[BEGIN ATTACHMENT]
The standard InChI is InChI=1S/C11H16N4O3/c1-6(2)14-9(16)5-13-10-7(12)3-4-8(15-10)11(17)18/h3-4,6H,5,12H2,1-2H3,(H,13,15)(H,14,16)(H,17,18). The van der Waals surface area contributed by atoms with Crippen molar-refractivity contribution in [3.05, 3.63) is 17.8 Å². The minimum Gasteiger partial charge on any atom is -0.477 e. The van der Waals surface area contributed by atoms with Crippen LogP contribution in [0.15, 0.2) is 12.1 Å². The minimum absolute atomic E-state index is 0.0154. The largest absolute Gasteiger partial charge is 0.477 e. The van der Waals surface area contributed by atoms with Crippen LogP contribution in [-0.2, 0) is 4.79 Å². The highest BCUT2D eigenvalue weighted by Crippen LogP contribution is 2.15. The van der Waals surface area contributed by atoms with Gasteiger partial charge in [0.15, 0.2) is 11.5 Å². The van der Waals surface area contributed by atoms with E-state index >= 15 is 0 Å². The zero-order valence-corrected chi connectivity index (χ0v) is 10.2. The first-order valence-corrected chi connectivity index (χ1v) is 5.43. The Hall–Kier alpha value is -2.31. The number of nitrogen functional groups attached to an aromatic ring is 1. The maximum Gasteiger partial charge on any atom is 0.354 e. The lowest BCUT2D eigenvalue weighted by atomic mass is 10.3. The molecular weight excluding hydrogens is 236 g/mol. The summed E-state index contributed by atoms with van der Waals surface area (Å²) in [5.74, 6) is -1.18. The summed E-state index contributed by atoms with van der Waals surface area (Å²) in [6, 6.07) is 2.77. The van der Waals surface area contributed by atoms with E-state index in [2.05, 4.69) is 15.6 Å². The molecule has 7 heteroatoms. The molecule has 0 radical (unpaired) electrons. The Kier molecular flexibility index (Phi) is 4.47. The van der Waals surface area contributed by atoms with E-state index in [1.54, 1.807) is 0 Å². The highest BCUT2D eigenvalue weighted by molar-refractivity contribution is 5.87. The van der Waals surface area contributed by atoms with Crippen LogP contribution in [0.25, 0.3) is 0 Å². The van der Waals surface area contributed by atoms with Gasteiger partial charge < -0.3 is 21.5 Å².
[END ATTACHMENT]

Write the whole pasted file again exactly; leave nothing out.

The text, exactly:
The standard InChI is InChI=1S/C11H16N4O3/c1-6(2)14-9(16)5-13-10-7(12)3-4-8(15-10)11(17)18/h3-4,6H,5,12H2,1-2H3,(H,13,15)(H,14,16)(H,17,18). The van der Waals surface area contributed by atoms with Crippen molar-refractivity contribution in [3.05, 3.63) is 17.8 Å². The minimum Gasteiger partial charge on any atom is -0.477 e. The van der Waals surface area contributed by atoms with Crippen LogP contribution in [0.15, 0.2) is 12.1 Å². The minimum absolute atomic E-state index is 0.0154. The largest absolute Gasteiger partial charge is 0.477 e. The van der Waals surface area contributed by atoms with Crippen LogP contribution in [-0.2, 0) is 4.79 Å². The highest BCUT2D eigenvalue weighted by Crippen LogP contribution is 2.15. The van der Waals surface area contributed by atoms with Gasteiger partial charge in [0.15, 0.2) is 11.5 Å². The van der Waals surface area contributed by atoms with E-state index >= 15 is 0 Å². The zero-order valence-corrected chi connectivity index (χ0v) is 10.2. The first-order valence-corrected chi connectivity index (χ1v) is 5.43. The Hall–Kier alpha value is -2.31. The number of nitrogen functional groups attached to an aromatic ring is 1. The maximum Gasteiger partial charge on any atom is 0.354 e. The lowest BCUT2D eigenvalue weighted by atomic mass is 10.3. The molecular weight excluding hydrogens is 236 g/mol. The summed E-state index contributed by atoms with van der Waals surface area (Å²) in [5.74, 6) is -1.18. The summed E-state index contributed by atoms with van der Waals surface area (Å²) in [6, 6.07) is 2.77. The van der Waals surface area contributed by atoms with E-state index in [2.05, 4.69) is 15.6 Å². The molecule has 7 heteroatoms. The molecule has 0 radical (unpaired) electrons. The Kier molecular flexibility index (Phi) is 4.47. The van der Waals surface area contributed by atoms with E-state index in [1.54, 1.807) is 0 Å². The highest BCUT2D eigenvalue weighted by molar-refractivity contribution is 5.87. The van der Waals surface area contributed by atoms with Crippen LogP contribution in [0.25, 0.3) is 0 Å². The van der Waals surface area contributed by atoms with Gasteiger partial charge < -0.3 is 21.5 Å².